LA County reaches settlement with restaurant that defied outdoor dining ban to avoid laying off staff

Los Angeles County has reached a settlement with one of two restaurants sued earlier this year for allegedly ignoring the outdoor dining ban put in place last November to stop the spread of the coronavirus.

On December 2, county public health inspectors observed 18-22 patrons eating and drinking on the outdoor patio at Cronies Sports Grill and also found that a closure notice at Agoura Hills restaurant on Kanan Road that had been posted on the front door the day before was camouflaged by a banner, according to the Los Angeles Superior Court lawsuit filed on Jan. 27.

On December 12, Cronies’ public health license was revoked and written notice was given to cease all restoration operations, the lawsuit says.

As part of the settlement, Cronies agreed to pay a $ 10,000 reduction fee, plus $ 25,000 in suspended civil penalties applicable only if a court finds the settlement was violated by the restaurant, according to an order signed Thursday by Justice Maureen Duffy-Lewis.

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The restaurant is further stopped by an injunction to open, conduct or participate in any restaurant operation in violation of the Los Angeles County code and / or all applicable state and local health ordinances, including reopening more Safe at Work and in the Community for Control of COVID-19 Plan for a Safer Economy, According to the Order.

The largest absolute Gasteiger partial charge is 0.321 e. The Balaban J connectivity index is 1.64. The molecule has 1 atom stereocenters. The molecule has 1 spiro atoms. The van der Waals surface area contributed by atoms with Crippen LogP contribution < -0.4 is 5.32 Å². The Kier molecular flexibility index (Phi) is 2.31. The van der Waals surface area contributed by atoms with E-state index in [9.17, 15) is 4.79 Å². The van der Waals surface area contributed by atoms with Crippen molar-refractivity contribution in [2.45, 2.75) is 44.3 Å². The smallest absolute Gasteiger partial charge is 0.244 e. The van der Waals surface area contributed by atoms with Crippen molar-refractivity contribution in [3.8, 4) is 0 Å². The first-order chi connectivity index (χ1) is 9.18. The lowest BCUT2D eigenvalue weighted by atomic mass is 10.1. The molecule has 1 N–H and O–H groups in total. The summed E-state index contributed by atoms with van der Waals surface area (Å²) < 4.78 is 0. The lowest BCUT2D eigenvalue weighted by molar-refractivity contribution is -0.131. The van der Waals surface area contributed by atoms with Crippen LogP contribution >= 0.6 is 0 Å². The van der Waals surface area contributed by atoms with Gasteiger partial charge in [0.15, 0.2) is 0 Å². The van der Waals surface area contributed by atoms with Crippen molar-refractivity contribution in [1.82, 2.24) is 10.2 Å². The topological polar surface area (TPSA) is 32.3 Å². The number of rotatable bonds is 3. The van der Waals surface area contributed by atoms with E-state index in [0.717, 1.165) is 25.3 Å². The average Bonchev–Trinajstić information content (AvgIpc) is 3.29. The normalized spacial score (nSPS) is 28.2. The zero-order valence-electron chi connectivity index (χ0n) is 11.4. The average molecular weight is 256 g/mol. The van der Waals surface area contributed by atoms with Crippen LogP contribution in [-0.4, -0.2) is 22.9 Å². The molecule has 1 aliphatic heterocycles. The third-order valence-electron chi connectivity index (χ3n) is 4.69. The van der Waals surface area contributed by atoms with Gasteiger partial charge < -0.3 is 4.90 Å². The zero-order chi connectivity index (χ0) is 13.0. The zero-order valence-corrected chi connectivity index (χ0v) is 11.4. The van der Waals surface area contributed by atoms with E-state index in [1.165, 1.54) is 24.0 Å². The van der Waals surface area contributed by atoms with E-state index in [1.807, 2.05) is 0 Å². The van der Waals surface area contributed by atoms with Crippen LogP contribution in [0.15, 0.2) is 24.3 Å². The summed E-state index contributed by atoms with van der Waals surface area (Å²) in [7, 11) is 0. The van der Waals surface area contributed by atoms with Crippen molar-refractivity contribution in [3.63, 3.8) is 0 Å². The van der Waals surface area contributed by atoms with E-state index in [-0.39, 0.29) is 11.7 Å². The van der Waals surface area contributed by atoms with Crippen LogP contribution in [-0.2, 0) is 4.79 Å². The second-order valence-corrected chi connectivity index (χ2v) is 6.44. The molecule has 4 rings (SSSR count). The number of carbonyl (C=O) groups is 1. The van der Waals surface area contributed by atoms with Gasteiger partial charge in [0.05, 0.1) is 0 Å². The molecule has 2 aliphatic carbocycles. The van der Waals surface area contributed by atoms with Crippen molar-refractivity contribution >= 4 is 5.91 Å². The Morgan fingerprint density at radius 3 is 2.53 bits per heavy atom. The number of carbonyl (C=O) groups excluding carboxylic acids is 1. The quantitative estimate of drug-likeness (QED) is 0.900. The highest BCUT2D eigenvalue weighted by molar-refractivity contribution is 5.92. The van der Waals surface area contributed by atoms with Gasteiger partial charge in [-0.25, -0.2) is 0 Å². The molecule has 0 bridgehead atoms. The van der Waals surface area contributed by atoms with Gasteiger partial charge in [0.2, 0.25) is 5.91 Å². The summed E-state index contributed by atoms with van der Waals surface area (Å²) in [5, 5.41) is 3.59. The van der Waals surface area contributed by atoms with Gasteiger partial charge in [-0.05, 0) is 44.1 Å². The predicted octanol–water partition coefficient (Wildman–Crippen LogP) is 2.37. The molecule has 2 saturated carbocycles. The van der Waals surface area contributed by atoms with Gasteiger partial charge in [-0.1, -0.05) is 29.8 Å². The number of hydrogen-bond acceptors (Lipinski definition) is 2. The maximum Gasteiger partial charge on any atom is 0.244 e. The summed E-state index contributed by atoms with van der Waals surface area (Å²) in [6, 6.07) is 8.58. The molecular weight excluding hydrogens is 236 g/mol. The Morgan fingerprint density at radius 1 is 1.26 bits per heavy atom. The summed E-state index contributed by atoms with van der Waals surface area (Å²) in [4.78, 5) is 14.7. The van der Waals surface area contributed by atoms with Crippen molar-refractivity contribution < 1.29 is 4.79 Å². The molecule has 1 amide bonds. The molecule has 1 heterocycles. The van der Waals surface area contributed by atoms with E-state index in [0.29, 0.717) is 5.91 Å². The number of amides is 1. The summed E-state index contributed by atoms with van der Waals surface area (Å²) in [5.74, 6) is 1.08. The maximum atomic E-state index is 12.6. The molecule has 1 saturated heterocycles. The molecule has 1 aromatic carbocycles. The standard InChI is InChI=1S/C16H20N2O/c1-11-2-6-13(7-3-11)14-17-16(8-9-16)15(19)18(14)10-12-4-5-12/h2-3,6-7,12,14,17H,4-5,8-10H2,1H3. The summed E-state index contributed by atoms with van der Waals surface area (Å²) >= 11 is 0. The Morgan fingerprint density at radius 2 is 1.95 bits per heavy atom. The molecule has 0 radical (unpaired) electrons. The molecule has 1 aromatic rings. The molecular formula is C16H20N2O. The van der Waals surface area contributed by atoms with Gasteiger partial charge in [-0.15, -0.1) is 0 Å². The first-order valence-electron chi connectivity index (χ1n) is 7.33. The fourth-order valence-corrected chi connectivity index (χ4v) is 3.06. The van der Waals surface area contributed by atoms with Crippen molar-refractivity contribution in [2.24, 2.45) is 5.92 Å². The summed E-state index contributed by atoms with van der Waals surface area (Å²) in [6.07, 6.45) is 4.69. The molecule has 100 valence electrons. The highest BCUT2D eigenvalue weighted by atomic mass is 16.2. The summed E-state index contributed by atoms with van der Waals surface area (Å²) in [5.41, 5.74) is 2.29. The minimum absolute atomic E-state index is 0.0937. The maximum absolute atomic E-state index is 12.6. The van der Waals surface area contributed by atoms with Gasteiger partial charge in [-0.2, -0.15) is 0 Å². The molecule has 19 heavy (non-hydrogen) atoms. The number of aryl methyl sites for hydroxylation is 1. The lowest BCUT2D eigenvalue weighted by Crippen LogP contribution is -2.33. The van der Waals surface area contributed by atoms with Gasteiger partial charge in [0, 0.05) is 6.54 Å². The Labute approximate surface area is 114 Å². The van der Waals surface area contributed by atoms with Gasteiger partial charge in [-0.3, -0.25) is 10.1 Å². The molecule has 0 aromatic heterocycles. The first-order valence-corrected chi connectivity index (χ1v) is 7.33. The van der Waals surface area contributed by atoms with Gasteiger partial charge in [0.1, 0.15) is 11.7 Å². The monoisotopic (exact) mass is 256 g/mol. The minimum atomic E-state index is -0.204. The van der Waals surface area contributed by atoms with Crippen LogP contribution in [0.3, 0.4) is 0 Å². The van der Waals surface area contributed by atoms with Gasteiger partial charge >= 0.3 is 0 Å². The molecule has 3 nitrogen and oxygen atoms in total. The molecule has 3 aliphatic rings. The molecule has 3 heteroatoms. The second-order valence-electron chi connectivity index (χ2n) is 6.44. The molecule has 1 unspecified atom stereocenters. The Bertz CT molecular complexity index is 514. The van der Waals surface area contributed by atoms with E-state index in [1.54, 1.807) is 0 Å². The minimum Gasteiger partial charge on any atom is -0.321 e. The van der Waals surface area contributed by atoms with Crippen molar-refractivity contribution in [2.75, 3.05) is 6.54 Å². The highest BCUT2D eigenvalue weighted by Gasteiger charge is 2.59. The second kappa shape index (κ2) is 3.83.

The injunction also prohibits the company from “engaging in, driving, managing or operating the restaurant or other catering establishment without a public health license” in violation of Los Angeles County code, according to the ordinance. The injunction will expire in 18 months if Cronies fully complies with the terms.

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Within 10 business days of the effective date of the regulation, Cronie’s must authorize the county public health department to conduct a restaurant license reinstatement inspection without customers present, according to the order. Within two business days of successfully passing the inspection, Cronie’s must pay a public health permit fee of $ 1,375, after which the restaurant’s permit will be reinstated within two days, depending on the order.

Los Angeles County lifted its ban on outdoor eating on January 29.

In the same lawsuit, the county sued the Tinhorn Flats Saloon & Grill on Magnolia Boulevard in Burbank. This part of the dispute is still pending.

On December 15, a public health inspector saw more than 25 customers dining on the outdoor patio of the Tin Horn Flats restaurant, the suit says. The owner, Isabelle Lepejian, obtained an eviction order against the restaurateurs in June.

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